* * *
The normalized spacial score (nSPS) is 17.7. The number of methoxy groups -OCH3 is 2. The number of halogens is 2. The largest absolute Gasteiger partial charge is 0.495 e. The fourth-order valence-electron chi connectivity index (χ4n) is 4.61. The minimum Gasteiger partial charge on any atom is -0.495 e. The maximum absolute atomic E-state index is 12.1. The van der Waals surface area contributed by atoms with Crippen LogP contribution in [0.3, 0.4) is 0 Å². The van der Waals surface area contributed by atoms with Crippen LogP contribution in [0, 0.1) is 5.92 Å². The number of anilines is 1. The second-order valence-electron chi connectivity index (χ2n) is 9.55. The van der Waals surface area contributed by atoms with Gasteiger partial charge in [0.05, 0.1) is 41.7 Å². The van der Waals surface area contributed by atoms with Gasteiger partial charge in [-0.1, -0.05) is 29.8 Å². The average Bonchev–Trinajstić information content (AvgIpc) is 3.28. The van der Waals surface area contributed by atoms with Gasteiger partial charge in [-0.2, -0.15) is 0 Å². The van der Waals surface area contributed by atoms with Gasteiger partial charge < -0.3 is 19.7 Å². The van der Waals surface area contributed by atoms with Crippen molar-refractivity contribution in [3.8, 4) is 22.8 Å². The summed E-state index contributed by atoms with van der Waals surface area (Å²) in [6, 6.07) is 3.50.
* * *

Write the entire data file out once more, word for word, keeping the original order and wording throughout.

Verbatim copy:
The normalized spacial score (nSPS) is 17.7. The number of methoxy groups -OCH3 is 2. The number of halogens is 2. The largest absolute Gasteiger partial charge is 0.495 e. The fourth-order valence-electron chi connectivity index (χ4n) is 4.61. The minimum Gasteiger partial charge on any atom is -0.495 e. The maximum absolute atomic E-state index is 12.1. The van der Waals surface area contributed by atoms with Crippen LogP contribution in [0.3, 0.4) is 0 Å². The van der Waals surface area contributed by atoms with Crippen LogP contribution in [0, 0.1) is 5.92 Å². The number of anilines is 1. The second-order valence-electron chi connectivity index (χ2n) is 9.55. The van der Waals surface area contributed by atoms with Gasteiger partial charge in [0.05, 0.1) is 41.7 Å². The van der Waals surface area contributed by atoms with Gasteiger partial charge in [-0.1, -0.05) is 29.8 Å². The average Bonchev–Trinajstić information content (AvgIpc) is 3.28. The van der Waals surface area contributed by atoms with Gasteiger partial charge in [-0.2, -0.15) is 0 Å². The van der Waals surface area contributed by atoms with Gasteiger partial charge < -0.3 is 19.7 Å². The van der Waals surface area contributed by atoms with Crippen molar-refractivity contribution in [3.8, 4) is 22.8 Å². The summed E-state index contributed by atoms with van der Waals surface area (Å²) in [6, 6.07) is 3.50.